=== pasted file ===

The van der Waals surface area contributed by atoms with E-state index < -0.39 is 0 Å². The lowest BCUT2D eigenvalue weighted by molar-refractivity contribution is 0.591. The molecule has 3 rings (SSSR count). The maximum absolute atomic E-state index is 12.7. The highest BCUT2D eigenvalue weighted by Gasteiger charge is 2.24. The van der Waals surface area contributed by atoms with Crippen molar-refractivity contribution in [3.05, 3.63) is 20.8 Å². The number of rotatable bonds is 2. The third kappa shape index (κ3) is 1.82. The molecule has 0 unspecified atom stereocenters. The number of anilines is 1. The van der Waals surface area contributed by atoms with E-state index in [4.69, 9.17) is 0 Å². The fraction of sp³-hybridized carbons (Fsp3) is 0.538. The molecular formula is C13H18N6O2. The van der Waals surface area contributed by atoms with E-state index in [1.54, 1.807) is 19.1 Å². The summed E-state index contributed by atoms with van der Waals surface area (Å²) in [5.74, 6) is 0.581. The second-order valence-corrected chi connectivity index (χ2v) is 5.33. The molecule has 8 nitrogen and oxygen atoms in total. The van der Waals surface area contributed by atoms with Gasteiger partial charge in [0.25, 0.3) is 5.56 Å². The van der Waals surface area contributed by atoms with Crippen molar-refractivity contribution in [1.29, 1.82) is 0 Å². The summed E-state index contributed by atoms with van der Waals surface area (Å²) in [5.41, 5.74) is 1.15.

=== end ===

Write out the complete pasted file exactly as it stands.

The van der Waals surface area contributed by atoms with E-state index < -0.39 is 0 Å². The lowest BCUT2D eigenvalue weighted by molar-refractivity contribution is 0.591. The molecule has 3 rings (SSSR count). The maximum absolute atomic E-state index is 12.7. The highest BCUT2D eigenvalue weighted by Gasteiger charge is 2.24. The van der Waals surface area contributed by atoms with Crippen molar-refractivity contribution in [3.05, 3.63) is 20.8 Å². The number of rotatable bonds is 2. The third kappa shape index (κ3) is 1.82. The molecule has 0 unspecified atom stereocenters. The number of anilines is 1. The van der Waals surface area contributed by atoms with E-state index in [4.69, 9.17) is 0 Å². The fraction of sp³-hybridized carbons (Fsp3) is 0.538. The molecular formula is C13H18N6O2. The van der Waals surface area contributed by atoms with E-state index in [1.54, 1.807) is 19.1 Å². The summed E-state index contributed by atoms with van der Waals surface area (Å²) in [5.74, 6) is 0.581. The second-order valence-corrected chi connectivity index (χ2v) is 5.33. The molecule has 8 nitrogen and oxygen atoms in total. The van der Waals surface area contributed by atoms with Gasteiger partial charge in [0.25, 0.3) is 5.56 Å². The van der Waals surface area contributed by atoms with Crippen molar-refractivity contribution in [1.29, 1.82) is 0 Å². The summed E-state index contributed by atoms with van der Waals surface area (Å²) in [5.41, 5.74) is 1.15.